ATLAS F1   Volume 6, Issue 38 Email to Friend   Printable Version

Atlas F1   The F1 Rulebook

  by Will Gray, England

In a series of articles, Will Gray delves into Formula One's rulebook and investigates the in-depth documentation that governs Formula One: from rules defining how the event should be run, to those restricting designers and engineers in technical areas

Part 10: The Bits that Fall Off!

Hanging off the chassis (hopefully not literally) are a number of very important components, which are paramount to a Formula One car's performance. The design of suspension, steering, and brakes can often make or break a Formula One car, so the FIA must strictly police the area, to ensure no team takes an unfair leap in their development. As these parts all hang off what is a very strong chassis, and often flail around in a collision, the rules are also there to ensure they are as safe as possible.

Broken front suspensions armsThe biggest talk on the suspension design in recent times has been regarding the wheel retention system. After several crashes where suspension arms ripped from their mountings, most notably in Ayrton Senna's fatal crash, the FIA now demand that strong cables running inside the wishbones link the upright with the chassis. However, the rules on strength (minimum tensile strength must be 50kN) and diameter (no less than 8mm) have not been strict enough, so although the system has increased the force required to rip the parts off, it has been relatively unsuccessful in preventing them from eventually parting company with the car. Next year's rules have already been revised to improve their performance.

With the banning of driver aids, out went active suspension. A rule now states that the suspension's response reaction must result 'only from changes in vertical load applied to the wheels'. Because active suspension works by reading the track in front and positioning the wheels where they should be to avoid the bumps (acting, not reacting), this rule cuts out the possibilities of using the system. Many rules like this one are brought into being when teams develop a design idea that the FIA does not like.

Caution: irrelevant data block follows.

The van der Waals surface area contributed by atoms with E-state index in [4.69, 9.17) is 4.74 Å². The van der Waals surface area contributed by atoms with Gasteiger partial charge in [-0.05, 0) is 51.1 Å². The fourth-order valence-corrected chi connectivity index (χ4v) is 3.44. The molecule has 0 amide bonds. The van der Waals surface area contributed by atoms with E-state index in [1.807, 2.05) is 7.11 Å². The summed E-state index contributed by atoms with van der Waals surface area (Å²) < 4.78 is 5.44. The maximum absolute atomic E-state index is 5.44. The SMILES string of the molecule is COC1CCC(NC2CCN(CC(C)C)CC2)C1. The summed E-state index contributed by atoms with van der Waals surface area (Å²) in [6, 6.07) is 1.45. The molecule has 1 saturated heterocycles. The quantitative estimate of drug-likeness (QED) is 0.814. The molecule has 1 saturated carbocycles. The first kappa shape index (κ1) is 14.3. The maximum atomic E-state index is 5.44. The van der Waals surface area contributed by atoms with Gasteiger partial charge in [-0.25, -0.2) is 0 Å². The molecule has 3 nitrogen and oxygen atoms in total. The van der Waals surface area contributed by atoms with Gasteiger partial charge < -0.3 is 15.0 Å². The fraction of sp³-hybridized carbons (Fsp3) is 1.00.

A similar situation occurred when teams began designing suspension arms with a wing-section profile. To limit the possibility of obtaining downforce from this area, the rules now state that the cross section of any suspension component may not be more than 3.5 times as long as it is high, and that it must be at an angle of less than five degrees to the airflow. Further suspension rules demand that it is of fixed geometry, and that it is sprung by more than just the flex in the suspension arms - teams must use springs or torsion bars.

Front suspension, including the carbon brake diskBuried in amongst the wishbones are the steering arms - but only at the front of the car. Steering must be done with two wheels only, but it can be powered to reduce the effort required by the driver. If this power steering is electronically controlled, only the car speed and the steering torque and angle can be used - once again to prevent illegal driver aids creeping in.